YORK--"Have the Democrats totally flipped
their lids?" asks David Brooks in The
Weekly Standard, quasi-official organ of the
Bush Administration. "Because every
day some Democrat seems to make a manic or totally
over-the-top statement about George Bush, the
Republican party, and the state of the nation
True, Democrats loathe Dubya with greater intensity
than any Republican standard-bearer in modern
political history. Even the diabolical Richard
Nixon--who, after all, created the EPA, went to
China and imposed price controls to stop corporate
gouging--rates higher in liberal eyes. "It's
mystifying," writes Brooks.
Let me explain.
First but not foremost, Bush's detractors despise
him viscerally, as a man. Where working-class
populists see him as a smug, effeminate frat boy
who wouldn't recognize a hard day's work if it
kicked him in his self-satisfied ass, intellectuals
see a simian-faced idiot unqualified to mow his
own lawn, much less lead the free world. Another
group, which includes me, is more patronizing
than spiteful. I feel sorry for the dude; he looks
so pathetic, so out of his depth, out there under
the klieg lights, squinting, searching for nouns
and verbs, looking like he's been snatched from
his bed and beamed in, and is still half asleep,
not sure where he is. Each speech looks as if
Bush had been beamed from his bed fast asleep.
And he's willfully ignorant. On Fox News, Bush
admits that he doesn't even read the newspaper:
"I glance at the headlines just to kind of
[sic] a flavor for what's moving. I rarely read
the stories, and get briefed by people who are
probably read [sic] the news themselves."
All these takes on Bush boil down to the same
thing: The guy who holds the launch codes isn't
smart enough to know that's he's stupid. And that's
Fear breeds hatred, and Bush's policies create
a lot of both. U.S. citizens like Jose Padilla
and Yasser Hamdi disappear into the night, never
to be heard from again. A concentration camp rises
at Guantánamo. Stasi-like spies tap our
phones and read our mail; thanks to the ironically-named
Patriot Act, these thugs don't even need a warrant.
As individual rights are trampled, corporate profits
are sacrosanct. An aggressive, expansionist military
invades other nations "preemptively"
to eliminate the threat of non-existent weapons,
and American troops die to enrich a company that
buys off the Vice President.
Time to dust off the F word. "Whenever people
start locking up enemies because of national security
without much legal care, you are coming close
[to fascism]," warns Robert Paxton, emeritus
professor of history at Columbia University and
author of the upcoming book "Fascism in Action."
We're supposed to hate fascists--or has that changed
because of 9/11?
Bush bashers hate Bush for his personal hypocrisy--the
draft-dodger who went AWOL during Vietnam yet
sent other young men to die in Afghanistan (news
sites) and Iraq (news
sites), the philandering cocaine addict who
dares to call gays immoral--as well as for his
attacks on peace and prosperity. But even that
doesn't explain why we hate him so much.
Bush is guilty of a single irredeemable act so
heinous and anti-American that Nixon's corruption
and Reagan's intellectual inferiority pale by
comparison. No matter what he does, Democrats
and Republicans who love their country more than
their party will never forgive him for it.
Bush stole the presidency.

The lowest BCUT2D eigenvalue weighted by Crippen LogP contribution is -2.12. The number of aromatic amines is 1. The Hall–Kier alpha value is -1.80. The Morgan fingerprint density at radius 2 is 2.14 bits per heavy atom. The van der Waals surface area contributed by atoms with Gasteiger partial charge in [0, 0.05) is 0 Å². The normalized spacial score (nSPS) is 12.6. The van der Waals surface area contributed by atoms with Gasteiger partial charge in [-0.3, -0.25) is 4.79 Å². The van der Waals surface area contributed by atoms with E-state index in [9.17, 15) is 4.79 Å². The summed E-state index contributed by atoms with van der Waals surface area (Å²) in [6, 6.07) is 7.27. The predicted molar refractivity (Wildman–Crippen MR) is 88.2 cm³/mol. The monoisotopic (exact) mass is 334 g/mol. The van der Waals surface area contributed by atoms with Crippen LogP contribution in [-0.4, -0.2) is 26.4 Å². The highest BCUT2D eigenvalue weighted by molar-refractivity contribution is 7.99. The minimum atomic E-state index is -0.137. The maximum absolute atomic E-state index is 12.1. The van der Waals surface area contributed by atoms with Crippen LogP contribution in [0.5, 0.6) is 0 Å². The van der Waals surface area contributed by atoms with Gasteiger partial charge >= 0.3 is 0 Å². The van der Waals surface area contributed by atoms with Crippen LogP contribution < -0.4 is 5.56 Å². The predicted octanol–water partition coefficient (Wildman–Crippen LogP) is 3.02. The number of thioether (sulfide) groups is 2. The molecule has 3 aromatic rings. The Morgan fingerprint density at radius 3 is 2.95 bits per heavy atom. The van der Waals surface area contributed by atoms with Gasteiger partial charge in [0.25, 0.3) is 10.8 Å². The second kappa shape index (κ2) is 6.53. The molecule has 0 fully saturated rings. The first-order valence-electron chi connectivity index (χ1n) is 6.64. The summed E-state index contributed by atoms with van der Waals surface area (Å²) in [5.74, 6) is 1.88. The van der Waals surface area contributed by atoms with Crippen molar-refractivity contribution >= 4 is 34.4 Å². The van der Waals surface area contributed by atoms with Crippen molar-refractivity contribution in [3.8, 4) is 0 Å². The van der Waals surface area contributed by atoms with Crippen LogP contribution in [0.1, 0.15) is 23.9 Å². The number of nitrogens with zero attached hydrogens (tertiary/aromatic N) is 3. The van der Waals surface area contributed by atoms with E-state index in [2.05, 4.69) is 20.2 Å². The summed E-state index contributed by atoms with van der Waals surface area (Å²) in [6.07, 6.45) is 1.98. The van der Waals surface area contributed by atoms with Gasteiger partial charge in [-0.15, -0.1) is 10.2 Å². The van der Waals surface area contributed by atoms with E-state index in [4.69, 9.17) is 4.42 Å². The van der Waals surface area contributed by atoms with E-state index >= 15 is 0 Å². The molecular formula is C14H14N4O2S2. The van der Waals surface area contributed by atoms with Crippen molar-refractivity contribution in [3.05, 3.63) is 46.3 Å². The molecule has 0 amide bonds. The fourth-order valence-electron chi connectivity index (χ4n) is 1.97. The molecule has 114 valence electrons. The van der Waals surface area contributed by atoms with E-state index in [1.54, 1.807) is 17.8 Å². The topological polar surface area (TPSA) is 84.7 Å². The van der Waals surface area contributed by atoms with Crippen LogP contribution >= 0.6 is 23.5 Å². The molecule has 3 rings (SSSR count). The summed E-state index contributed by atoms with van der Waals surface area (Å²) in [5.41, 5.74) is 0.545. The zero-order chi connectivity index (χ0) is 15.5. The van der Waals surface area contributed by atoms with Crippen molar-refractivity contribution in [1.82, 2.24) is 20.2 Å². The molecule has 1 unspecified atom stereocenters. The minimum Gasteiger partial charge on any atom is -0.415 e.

The United States enjoyed two centuries of uninterrupted
democracy before George W. Bush came along. The
Brits burned the White House, civil war slaughtered
millions and depressions brought economic chaos,
yet presidential elections always took place on
schedule and the winners always took office. Bush
ended all that, suing to stop a ballot count that
subsequent newspaper recounts proved he had lost.
He had his GOP-run Supreme Court, a federal institution,
rule extrajurisdictionally on the disputed election,
a matter that under our system of laws falls to
the states. Bush's recount guru, James Baker,
went on national TV to threaten to use force to
install him as president if Gore didn't step aside:
"If we keep being put in the position of
having to respond to recount after recount after
recount of the same ballots, then we just can't
sit on our hands, and we will be forced to do
what might be in our best personal interest--but
not--it would not be in the best interest of our
Bush isn't president, but he plays one on TV.
His presence in the White House is an affront
to everything that this country stands for. His
fake presidency is treasonous; our passive tolerance
for it sad testimony to post-9/11 cowardice. As
I wrote in December 2000, "George W. Bush
is not the President of the United States
of America." And millions of Americans agree.
Two months after 9/11, when Bush's job approval
rating was soaring at 89 percent, 47 percent of
Americans told a Gallup poll that he had not won
the presidency legitimately. "The election
controversy...could make a comeback if Bush's
approval ratings were to fall significantly,"
predicted Byron York in The National Review.
Two years later, 3 million jobs are gone, Bush's
wars have gone sour, and just 50 percent of voters
approve of his performance. If York is correct,
most Americans now consider Bush to be no more
legitimate than Saddam Hussein (news
sites), who also came to power in a coup d'état.
And that's why we hate him.
(Ted Rall is the author of the graphic travelogue
"To Afghanistan and Back," an award-winning
recounting of his experiences covering the U.S.
invasion of Afghanistan. It is now available in
a revised and updated paperback edition containing
new material. Ordering information is available
September 30, 2003